On a typical day, I like working in the lab in the morning and doing desk work (analysis, reading, and writing) around 3 pm. My favorite moment in the lab is sitting in front of the microscope and taking immunofluorescent images. I am fascinated by multicolor imaging, and those beautiful images are my favorite data to be included in the figures. Completing my to-do list by checking all the ticks at the end of my day makes me feel satisfied and happy. The thing I like least during my day is preparing presentations. I like presenting itself, but I don’t like making the presentation file since I always feel that I am not good at designing PowerPoint presentations.

What is the main question that your research tries to answer?
My project aims to identify novel coding regions that have not been identified before and characterize the functions of microproteins that are translated from those regions, particularly during vertebrate neurodevelopment. It is like puzzling the missing pieces of knowledge in biological processes.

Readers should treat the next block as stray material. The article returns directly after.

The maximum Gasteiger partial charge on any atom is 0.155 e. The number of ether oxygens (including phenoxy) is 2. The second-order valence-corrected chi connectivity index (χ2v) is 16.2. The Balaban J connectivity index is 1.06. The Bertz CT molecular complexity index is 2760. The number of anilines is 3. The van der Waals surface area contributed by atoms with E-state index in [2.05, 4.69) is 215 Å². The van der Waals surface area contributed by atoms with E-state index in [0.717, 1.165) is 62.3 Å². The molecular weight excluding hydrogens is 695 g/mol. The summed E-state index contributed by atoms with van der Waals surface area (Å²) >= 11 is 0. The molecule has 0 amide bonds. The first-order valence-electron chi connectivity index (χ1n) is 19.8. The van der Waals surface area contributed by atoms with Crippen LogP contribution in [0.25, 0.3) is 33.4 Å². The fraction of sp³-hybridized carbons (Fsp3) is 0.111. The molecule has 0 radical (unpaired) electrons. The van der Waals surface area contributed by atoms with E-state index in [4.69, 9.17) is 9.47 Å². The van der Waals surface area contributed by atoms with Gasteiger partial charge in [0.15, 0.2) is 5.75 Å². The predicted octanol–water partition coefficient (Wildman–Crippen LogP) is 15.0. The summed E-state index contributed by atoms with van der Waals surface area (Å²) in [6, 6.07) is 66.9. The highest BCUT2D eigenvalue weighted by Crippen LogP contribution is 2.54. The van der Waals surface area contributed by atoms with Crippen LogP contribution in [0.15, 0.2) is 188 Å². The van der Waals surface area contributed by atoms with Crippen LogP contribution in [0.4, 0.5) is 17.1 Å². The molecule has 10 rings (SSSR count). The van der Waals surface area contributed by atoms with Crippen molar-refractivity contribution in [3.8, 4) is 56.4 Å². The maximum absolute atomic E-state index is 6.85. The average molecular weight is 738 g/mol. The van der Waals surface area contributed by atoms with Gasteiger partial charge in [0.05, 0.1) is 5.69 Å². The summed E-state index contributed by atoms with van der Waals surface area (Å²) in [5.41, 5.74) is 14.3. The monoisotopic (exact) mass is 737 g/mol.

What fascinates you most about your research topic?
The most fascinating part of my project is the novelty. This field has recently emerged, and there is a lot of room for discovery. You need to be independent and challenge yourself to conduct experiments, interpret data, find different collaborators, and guide your research. I have experienced hardships, but it is also exciting to get through them. Another fascinating thing about my research is that since I am investigating an absolutely unknown protein, my target doesn't have a name yet, and I get to name it!